[whatwg] Web Forms 2.0 - Comments on sections 1 and 2
ian at hixie.ch
Thu Jun 10 11:46:23 PDT 2004
On Mon, 7 Jun 2004, Laurens Holst wrote:
> Input precision attribute
> I think this should also apply to the 'time' type (and perhaps others).
> It would basically be nice to be able to say 'whole hours only'.
"Whole hours only" is an integer. Just use that. :-)
> (for that matter, isn't 'expdate' just a date with lower precision?)
It's a lot easier to have a type for such a common control than to have to
have to give two attributes including a precesion.
> 'range' type
> Well, what about... er... 'analog'... 'slider'... *thinks hard* no,
> that's about all I can come up with.
Yeah, if anyone can come up with a better name than "range" I'm all ears.
> The pattern attribute
> The problem is obviously that title serves a clear purpose right now and
> is fairly unrestrictive; I think using title for this would make people
> (unconsciously) 'abuse' it, because they do perhaps not realize there
> are special 'restrictions' tied to its use here. I don't think title
> fits using it in an error message very well (unless all major UA's will
> actually display it in the error message -you say 'may', after all-, but
> then there's also such a thing as context which could differ).
> OTOH, it *is* really the proper attribute to provide extra information
> in typically a tooltip. IMHO, title is ok. It will probably be abused,
> but the most popular UA's actually using it in their error messages (as
> opposed to some not using it) should help, and writing good title
> attribute texts need a manual anyway.
I'm not sure if you're saying that I should change the spec or not! :-)
I liked the idea of using title="" rather than a new attribute, because
then it would benefit legacy users too -- on browsers with no support for
pattern="", you still get the tooltip saying what the pattern should be.
> I also think that maybe you should leave adding the 'The expected format
> is:' string to the page author (inside the title element). This would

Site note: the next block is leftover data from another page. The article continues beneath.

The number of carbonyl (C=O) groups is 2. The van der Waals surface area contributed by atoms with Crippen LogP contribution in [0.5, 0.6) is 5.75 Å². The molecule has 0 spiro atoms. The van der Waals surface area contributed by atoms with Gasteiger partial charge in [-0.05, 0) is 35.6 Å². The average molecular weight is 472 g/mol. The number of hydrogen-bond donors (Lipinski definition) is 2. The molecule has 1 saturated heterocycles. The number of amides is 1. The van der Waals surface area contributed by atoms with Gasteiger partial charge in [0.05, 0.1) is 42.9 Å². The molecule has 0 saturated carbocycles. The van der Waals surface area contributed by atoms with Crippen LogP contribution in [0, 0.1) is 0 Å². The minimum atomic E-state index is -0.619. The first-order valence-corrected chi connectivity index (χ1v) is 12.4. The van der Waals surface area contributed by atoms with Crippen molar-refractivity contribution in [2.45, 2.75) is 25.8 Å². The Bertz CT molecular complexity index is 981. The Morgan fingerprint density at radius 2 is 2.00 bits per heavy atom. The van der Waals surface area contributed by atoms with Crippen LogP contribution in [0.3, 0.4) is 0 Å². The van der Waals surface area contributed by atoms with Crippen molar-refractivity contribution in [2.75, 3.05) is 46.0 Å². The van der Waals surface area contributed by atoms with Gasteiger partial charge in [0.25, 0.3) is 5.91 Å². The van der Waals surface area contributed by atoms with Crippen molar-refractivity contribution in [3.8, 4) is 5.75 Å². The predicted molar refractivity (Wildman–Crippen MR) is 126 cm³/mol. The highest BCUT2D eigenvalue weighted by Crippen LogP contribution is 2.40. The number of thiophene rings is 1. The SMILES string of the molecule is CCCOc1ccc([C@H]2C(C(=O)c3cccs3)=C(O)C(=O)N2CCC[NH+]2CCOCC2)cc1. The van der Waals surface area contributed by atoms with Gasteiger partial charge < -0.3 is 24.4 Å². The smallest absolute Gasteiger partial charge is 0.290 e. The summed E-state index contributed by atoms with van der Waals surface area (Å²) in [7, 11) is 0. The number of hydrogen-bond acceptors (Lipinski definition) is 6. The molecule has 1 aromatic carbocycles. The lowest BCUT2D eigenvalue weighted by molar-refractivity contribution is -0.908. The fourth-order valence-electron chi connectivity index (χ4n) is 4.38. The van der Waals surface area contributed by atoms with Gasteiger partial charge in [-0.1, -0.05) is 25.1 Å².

> remove all context problems among browsers using different phrasing for
> that, and don't forget there is also a language factor to keep in mind.
> "Het verwachte formaat: A digit followed by three uppercase letters."
> when using the Dutch translation of my favorite browser does look a bit
> weird. Also, take a look at this string... In high school (or maybe it
> was basic school) I learned that after a : colon you shouldn't start
> with a capital.
Fair point. Fixed.
> Maybe get it out of the error message entirely, and use something
> automated which translates the regular expression to plain English? ;p
Uh huh. :-P
> required attribute applies to all controls except radio buttons
> What about radio buttons in sets where none of the buttons are marked as
> checked? I really think this should apply to those as well.
The problem is, which control do you put it on?
> autofocus... true???
> I think it's weird that you are specifically recommending to use <input
> autofocus="true">, while you there is no such remark at <input required>
> (or <input required="required"> for xhtml). For that matter, <input
> autocomplete="off"> is also not very consistent. These are all booleans.
> I think they should therefore also 'work' the same. I can understand
> this not the case for autocomplete because of legacy support, but the
> other two...
Well, checked="checked" is for back compat, and autocomplete="off" is for
People complained about having to write required="required" in XHTML,
which is why I made it autofocus="true" instead of autofocus="autofocus".
Which do people prefer?
I've changed to to autofocus="autofocus" for now, although autofocus=""
(or "true") would also work with the current definition.
> By the way, it says "The following must not cause the autofocus
> attribute to be set: <input autofocus>"... Why not? That is exactly how
> other booleans such as checked and required work in HTML, and (unless
> I'm totally wrong about this) they appear to the HTML processor as if it
> were XML with 'attribute="attribute"', right? That's why XHTML needs you
> to write attributes without value like that.
It was not allowed because actually
...is shorthand for
...despite what you might guess. So according to the previous definition,
...would have been equivalent to
Now, however, that the value is the same as the attribute name, the value
can be omitted.
> The help attribute
> I clearly see a use for this in combination with CSS3 attribute
> selectors, :hover, :after and generated content (kay twould be a bit of
> a complex selector, but heh :) those are the fun ones).
I don't really see that it would be that useful even in those cases. You
want a whole URI for would effectively just be a big clumsy tooltip?
> Also, I see no reference whatsoever to a supposed 'hint' attribute on
> form controls in HTML 4.01. Maybe I am blind, but it probably just isn't
> there, so the note doesn't really make sense.
You misread it. The XForms "hint" attribute is "title" in HTML.
> Finally, "to show that it would be trivial to add to HTML as well"
> doesn't really express a very good reason to add the attribute. If that
> were the only reason, to show off, then it might as well not be there.
Exactly. I'm still thinking it should be removed.
Thanks for the comments!
Ian Hickson U+1047E )\._.,--....,'``. fL
http://ln.hixie.ch/ U+263A /, _.. \ _\ ;`._ ,.
Things that are impossible just take longer. `._.-(,_..'--(,_..'`-.;.'
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